will not be transformed.

If you select the Evaluate as regular expression check box, then the value that you entered in the Variable Name box is treated as a regular expression. With this setting selected and the string catalog.* specified in the Variable Name box, this rule would affect both of the URLs:

The Variable type list allows you to specify the variable type:

Query Variable - These are query strings that appear after the question mark in a URL, and are the most common type of variable to which you can apply transformations.
Form Variable - These are variables that appear in HTTP POST requests, and are typically tied to HTML elements that allow the user to enter data, such as text entry boxes.
XML Variable - These are variables that appear in HTTP POST requests, but are encoded as XML.
For example, if a POST is submitted to this URL:
and the following XML structure is passed in that HTTP POST on submission:
<Screen Action=“Save” Panel=”Address” >
the URL will appear in the system as:
However, if Screen.Action is declared as an XML variable, then the URL would appear as: [ Screen.Action=”Save” ]
Cookie Variable - These are variables that appear in cookies contained in the HTTP header. From the perspective of end users, cookies are transparent, and are not visible in URLs.
Parameter Variable - These are values that appear after the path portion of a URL.
HTTP Variable - These are value that appear in the HTTP headers and contain information about the client, server and the web page. Some applications can create custom HTTP headers that contain useful state information relevant to the application itself. In these cases, you can configure these HTTP variables and expose their values in the user interface.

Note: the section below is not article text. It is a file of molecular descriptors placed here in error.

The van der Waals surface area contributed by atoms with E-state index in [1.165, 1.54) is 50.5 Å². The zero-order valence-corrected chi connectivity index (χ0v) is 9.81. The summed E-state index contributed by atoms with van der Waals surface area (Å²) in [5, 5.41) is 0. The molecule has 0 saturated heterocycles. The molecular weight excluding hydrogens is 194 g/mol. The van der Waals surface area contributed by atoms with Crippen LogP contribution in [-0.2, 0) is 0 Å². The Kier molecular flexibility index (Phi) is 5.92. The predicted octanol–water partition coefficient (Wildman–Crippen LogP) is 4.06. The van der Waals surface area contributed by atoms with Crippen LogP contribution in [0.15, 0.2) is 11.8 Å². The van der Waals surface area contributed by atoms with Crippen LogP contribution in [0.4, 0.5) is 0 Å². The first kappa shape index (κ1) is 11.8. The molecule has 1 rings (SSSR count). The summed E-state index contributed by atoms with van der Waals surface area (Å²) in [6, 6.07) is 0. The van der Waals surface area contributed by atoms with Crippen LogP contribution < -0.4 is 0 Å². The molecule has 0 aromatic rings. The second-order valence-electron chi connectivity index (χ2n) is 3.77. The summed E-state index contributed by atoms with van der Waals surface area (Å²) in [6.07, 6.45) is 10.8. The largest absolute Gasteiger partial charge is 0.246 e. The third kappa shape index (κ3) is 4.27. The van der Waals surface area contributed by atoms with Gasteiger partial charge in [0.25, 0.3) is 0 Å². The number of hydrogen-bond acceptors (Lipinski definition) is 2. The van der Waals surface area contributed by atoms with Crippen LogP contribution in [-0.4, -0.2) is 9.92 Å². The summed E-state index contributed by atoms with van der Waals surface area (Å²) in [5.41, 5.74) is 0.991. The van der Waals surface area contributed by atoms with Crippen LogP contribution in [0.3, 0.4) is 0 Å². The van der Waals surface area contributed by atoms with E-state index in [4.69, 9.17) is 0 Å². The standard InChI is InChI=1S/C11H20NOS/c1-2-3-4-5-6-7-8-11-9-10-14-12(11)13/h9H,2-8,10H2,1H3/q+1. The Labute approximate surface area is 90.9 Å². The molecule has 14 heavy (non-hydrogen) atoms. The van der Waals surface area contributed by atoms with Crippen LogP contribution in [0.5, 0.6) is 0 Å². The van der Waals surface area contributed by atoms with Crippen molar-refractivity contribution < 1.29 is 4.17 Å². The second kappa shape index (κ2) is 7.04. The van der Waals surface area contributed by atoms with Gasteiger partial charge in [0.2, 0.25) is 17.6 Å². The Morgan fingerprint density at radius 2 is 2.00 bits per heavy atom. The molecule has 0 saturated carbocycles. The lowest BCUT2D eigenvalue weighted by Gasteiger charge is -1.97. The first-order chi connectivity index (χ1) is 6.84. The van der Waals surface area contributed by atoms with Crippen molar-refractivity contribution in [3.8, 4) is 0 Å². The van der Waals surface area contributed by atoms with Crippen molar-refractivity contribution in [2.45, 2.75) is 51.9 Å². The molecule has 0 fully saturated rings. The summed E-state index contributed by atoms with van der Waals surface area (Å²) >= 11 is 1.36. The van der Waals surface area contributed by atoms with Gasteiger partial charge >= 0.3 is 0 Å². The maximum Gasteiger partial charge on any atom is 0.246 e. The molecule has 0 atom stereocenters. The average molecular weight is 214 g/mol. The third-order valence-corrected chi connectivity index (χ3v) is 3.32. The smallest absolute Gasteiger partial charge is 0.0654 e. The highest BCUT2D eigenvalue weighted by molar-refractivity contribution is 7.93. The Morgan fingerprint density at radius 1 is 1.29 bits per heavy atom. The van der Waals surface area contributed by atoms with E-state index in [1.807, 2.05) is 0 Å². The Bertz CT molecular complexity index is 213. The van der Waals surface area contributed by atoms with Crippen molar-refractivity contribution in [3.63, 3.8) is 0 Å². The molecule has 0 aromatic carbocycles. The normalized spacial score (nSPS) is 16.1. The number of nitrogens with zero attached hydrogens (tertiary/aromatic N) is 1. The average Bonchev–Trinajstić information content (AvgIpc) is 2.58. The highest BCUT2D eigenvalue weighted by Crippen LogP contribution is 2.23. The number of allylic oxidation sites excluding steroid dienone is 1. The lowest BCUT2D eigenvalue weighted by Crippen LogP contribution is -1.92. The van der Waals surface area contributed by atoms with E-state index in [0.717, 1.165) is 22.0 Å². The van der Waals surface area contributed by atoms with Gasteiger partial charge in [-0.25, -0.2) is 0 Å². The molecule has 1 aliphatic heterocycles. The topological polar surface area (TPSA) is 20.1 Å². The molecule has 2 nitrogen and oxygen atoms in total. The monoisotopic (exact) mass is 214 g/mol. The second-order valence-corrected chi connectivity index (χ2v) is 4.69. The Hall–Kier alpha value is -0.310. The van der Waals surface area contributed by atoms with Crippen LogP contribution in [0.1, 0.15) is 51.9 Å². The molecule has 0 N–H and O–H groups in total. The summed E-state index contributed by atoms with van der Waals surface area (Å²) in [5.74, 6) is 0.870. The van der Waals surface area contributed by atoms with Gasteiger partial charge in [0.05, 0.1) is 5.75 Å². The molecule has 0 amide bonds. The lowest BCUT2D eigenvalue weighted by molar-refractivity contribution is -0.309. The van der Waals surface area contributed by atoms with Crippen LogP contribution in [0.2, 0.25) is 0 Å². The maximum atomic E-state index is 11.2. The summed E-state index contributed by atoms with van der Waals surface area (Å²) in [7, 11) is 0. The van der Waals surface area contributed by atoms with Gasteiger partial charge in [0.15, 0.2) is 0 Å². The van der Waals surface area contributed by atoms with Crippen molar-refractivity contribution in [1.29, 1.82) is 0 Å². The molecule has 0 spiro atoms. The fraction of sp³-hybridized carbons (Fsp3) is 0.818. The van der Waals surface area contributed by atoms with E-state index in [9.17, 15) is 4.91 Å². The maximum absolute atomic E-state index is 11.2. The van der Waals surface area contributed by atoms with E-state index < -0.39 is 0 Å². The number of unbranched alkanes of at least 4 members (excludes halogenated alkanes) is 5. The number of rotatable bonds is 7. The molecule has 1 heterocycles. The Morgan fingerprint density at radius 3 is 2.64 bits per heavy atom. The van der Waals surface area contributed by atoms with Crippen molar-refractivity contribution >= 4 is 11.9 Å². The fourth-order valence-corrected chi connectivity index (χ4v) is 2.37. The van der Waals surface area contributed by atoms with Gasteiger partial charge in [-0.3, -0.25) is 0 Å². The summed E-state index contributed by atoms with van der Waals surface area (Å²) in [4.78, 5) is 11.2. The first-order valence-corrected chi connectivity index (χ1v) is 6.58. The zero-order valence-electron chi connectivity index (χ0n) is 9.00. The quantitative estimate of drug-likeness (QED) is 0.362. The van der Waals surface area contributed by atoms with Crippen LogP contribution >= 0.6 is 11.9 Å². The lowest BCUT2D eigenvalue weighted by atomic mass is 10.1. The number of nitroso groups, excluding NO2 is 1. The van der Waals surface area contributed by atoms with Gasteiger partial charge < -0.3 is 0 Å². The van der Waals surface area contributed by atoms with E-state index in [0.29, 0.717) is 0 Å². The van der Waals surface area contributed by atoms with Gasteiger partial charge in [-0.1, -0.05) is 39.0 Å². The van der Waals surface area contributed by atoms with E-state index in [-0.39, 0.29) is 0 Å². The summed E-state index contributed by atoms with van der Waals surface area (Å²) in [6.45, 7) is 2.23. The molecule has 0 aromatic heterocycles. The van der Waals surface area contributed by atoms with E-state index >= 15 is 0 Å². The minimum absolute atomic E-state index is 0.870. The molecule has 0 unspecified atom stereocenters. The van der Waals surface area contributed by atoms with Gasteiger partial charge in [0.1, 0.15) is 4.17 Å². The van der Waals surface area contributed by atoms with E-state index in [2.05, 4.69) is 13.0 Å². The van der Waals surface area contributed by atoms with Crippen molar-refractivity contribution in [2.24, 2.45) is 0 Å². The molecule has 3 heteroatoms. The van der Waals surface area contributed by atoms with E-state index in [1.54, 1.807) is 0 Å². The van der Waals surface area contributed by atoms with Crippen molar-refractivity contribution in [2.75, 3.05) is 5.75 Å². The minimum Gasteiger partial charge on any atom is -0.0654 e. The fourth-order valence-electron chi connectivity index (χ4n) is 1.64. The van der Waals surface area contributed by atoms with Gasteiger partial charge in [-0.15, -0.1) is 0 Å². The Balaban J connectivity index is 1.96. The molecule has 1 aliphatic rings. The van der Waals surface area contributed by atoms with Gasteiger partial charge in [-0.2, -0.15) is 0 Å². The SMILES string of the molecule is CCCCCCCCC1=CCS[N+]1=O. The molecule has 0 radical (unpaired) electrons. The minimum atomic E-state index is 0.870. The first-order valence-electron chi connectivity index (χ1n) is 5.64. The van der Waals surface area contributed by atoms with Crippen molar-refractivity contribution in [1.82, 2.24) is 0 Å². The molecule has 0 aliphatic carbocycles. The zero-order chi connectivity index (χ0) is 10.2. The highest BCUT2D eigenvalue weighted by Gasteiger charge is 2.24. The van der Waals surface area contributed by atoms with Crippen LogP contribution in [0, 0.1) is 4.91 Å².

When you select the Show as is option button, the name portion of the name-value pair is not transformed, and only the operation performed on the value portion of pair changes the URL.

In the case of a Cookie variable, the name portion of the name-value pair is appended to the recorded URL.

If you are identifying an XML variable in the Variable type box, this is the only available option. You cannot transform the name portion of an XML variable.

If you are identifying a Query Variable, Form Variable, Cookie Variable, Parameter Variable, or HTTP Variable in the Variable type box, you can replace the name value of the variable with either a literal string, or a regular expression.

Selecting the Replace with option button requires that you enter a direct replacement string in the accompanying text entry box.

Selecting the Transform with option button necessitates the entry of a regular expression in the accompanying text entry box.

Selecting the Mask with XX option button causes all values of the name-value pair to be replaced with XX in the transformed URL.

Selecting the Decode as XML option button indicates XML is embedded in the variable value, and needs to be expanded.

Consider the following example:<Screen Action=”Save” Panel=”Address”>

In this URL, there are two XML variables in the XML string:
Screen.Action, and Screen.Panel.

By default, the appliance would detect and display the URL as:

In the Name Action section, if you identify xml as the variable name, and in the Value Action section, choose to Decode as XML, the URL would transform to:<Screen Action=XX Panel=XX>

If you continued by defining another variable rule for Screen.Action, the URL would then be transformed to:<Screen Action=”Read” Panel=XX>

Selecting the Decode as URL option button indicates the variable value is an embedded URL, and needs to be expanded.

Consider the following example:

In this URL, you can create a variable rule that instructs the appliance to decode step as a URL. This allows you to further manipulate variables that are embedded in the step URL (that is, action, and session).

By default, the appliance would detect and display the URL as:

If you identify step as a variable name in the Name Action section, and in the Value Action section, choose Decode as URL, the URL would transform to:

If you continued by adding an additional variable rule for action, the URL would then be transformed to:

Soap fault log details

Click the Details link to see a page displaying all the information recorded about the SOAP fault.

Foglight configuration

In the Foglight Experience Monitor console, use the Foglight configuration page to establish how Foglight Experience Monitor will communicate with the Foglight server. Enter the IP address of the Foglight server and the port for communicating with it.